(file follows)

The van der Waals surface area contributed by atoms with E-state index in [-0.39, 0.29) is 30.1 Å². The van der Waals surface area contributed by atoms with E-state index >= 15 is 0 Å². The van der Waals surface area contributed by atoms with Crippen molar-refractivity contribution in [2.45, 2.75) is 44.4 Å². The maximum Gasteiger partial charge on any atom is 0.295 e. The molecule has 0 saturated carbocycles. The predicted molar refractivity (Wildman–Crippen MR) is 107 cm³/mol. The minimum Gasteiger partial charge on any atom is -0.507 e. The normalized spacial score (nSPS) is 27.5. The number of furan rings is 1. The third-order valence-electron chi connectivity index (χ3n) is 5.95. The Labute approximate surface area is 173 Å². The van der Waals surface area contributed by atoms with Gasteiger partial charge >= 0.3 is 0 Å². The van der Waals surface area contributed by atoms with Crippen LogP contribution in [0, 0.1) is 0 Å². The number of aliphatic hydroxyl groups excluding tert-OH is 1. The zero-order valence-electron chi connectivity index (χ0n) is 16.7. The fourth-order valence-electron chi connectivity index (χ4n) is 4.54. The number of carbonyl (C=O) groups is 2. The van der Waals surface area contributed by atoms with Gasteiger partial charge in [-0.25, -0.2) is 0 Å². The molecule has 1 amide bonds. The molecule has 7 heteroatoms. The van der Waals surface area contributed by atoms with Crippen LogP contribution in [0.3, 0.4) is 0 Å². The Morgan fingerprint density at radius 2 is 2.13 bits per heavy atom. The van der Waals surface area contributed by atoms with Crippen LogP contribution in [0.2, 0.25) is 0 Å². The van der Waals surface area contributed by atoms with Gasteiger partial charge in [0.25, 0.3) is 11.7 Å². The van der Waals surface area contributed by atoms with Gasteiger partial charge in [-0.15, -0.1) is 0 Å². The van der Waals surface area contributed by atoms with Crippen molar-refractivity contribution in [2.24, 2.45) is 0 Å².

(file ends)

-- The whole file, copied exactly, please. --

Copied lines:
The van der Waals surface area contributed by atoms with E-state index in [-0.39, 0.29) is 30.1 Å². The van der Waals surface area contributed by atoms with E-state index >= 15 is 0 Å². The van der Waals surface area contributed by atoms with Crippen molar-refractivity contribution in [2.45, 2.75) is 44.4 Å². The maximum Gasteiger partial charge on any atom is 0.295 e. The molecule has 0 saturated carbocycles. The predicted molar refractivity (Wildman–Crippen MR) is 107 cm³/mol. The minimum Gasteiger partial charge on any atom is -0.507 e. The normalized spacial score (nSPS) is 27.5. The number of furan rings is 1. The third-order valence-electron chi connectivity index (χ3n) is 5.95. The Labute approximate surface area is 173 Å². The van der Waals surface area contributed by atoms with Gasteiger partial charge >= 0.3 is 0 Å². The van der Waals surface area contributed by atoms with Crippen LogP contribution in [0, 0.1) is 0 Å². The number of aliphatic hydroxyl groups excluding tert-OH is 1. The zero-order valence-electron chi connectivity index (χ0n) is 16.7. The fourth-order valence-electron chi connectivity index (χ4n) is 4.54. The number of carbonyl (C=O) groups is 2. The van der Waals surface area contributed by atoms with Gasteiger partial charge in [-0.25, -0.2) is 0 Å². The molecule has 1 amide bonds. The molecule has 7 heteroatoms. The van der Waals surface area contributed by atoms with Crippen LogP contribution in [0.3, 0.4) is 0 Å². The Morgan fingerprint density at radius 2 is 2.13 bits per heavy atom. The van der Waals surface area contributed by atoms with Crippen LogP contribution in [0.2, 0.25) is 0 Å². The van der Waals surface area contributed by atoms with Gasteiger partial charge in [0.25, 0.3) is 11.7 Å². The van der Waals surface area contributed by atoms with Gasteiger partial charge in [-0.15, -0.1) is 0 Å². The van der Waals surface area contributed by atoms with Crippen molar-refractivity contribution in [2.24, 2.45) is 0 Å².